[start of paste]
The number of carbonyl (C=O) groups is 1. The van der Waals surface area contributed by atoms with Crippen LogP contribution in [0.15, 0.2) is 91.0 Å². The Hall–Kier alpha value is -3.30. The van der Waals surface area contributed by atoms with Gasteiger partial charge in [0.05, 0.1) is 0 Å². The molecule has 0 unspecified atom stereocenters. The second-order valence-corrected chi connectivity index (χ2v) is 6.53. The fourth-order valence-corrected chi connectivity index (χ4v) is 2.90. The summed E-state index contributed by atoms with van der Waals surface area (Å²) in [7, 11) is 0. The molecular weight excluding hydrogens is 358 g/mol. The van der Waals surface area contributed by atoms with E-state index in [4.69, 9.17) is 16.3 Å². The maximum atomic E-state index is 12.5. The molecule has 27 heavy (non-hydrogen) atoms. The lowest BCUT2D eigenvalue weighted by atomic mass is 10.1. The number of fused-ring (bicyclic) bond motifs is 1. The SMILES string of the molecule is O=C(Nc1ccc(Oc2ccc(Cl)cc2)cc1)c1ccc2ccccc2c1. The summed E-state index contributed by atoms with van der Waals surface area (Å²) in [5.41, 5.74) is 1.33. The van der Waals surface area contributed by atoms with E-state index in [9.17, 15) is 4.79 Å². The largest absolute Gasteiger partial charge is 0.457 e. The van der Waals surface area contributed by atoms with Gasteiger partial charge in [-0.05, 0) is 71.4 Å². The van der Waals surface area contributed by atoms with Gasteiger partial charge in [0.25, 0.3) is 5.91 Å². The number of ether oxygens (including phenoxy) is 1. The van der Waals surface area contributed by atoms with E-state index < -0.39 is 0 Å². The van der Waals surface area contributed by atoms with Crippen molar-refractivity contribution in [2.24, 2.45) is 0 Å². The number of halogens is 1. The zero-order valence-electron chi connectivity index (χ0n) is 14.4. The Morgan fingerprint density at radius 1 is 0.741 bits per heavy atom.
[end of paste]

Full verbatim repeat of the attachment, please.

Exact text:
The number of carbonyl (C=O) groups is 1. The van der Waals surface area contributed by atoms with Crippen LogP contribution in [0.15, 0.2) is 91.0 Å². The Hall–Kier alpha value is -3.30. The van der Waals surface area contributed by atoms with Gasteiger partial charge in [0.05, 0.1) is 0 Å². The molecule has 0 unspecified atom stereocenters. The second-order valence-corrected chi connectivity index (χ2v) is 6.53. The fourth-order valence-corrected chi connectivity index (χ4v) is 2.90. The summed E-state index contributed by atoms with van der Waals surface area (Å²) in [7, 11) is 0. The molecular weight excluding hydrogens is 358 g/mol. The van der Waals surface area contributed by atoms with E-state index in [4.69, 9.17) is 16.3 Å². The maximum atomic E-state index is 12.5. The molecule has 27 heavy (non-hydrogen) atoms. The lowest BCUT2D eigenvalue weighted by atomic mass is 10.1. The number of fused-ring (bicyclic) bond motifs is 1. The SMILES string of the molecule is O=C(Nc1ccc(Oc2ccc(Cl)cc2)cc1)c1ccc2ccccc2c1. The summed E-state index contributed by atoms with van der Waals surface area (Å²) in [5.41, 5.74) is 1.33. The van der Waals surface area contributed by atoms with E-state index in [9.17, 15) is 4.79 Å². The largest absolute Gasteiger partial charge is 0.457 e. The van der Waals surface area contributed by atoms with Gasteiger partial charge in [-0.05, 0) is 71.4 Å². The van der Waals surface area contributed by atoms with Gasteiger partial charge in [0.25, 0.3) is 5.91 Å². The number of ether oxygens (including phenoxy) is 1. The van der Waals surface area contributed by atoms with E-state index < -0.39 is 0 Å². The van der Waals surface area contributed by atoms with Crippen molar-refractivity contribution in [2.24, 2.45) is 0 Å². The number of halogens is 1. The zero-order valence-electron chi connectivity index (χ0n) is 14.4. The Morgan fingerprint density at radius 1 is 0.741 bits per heavy atom.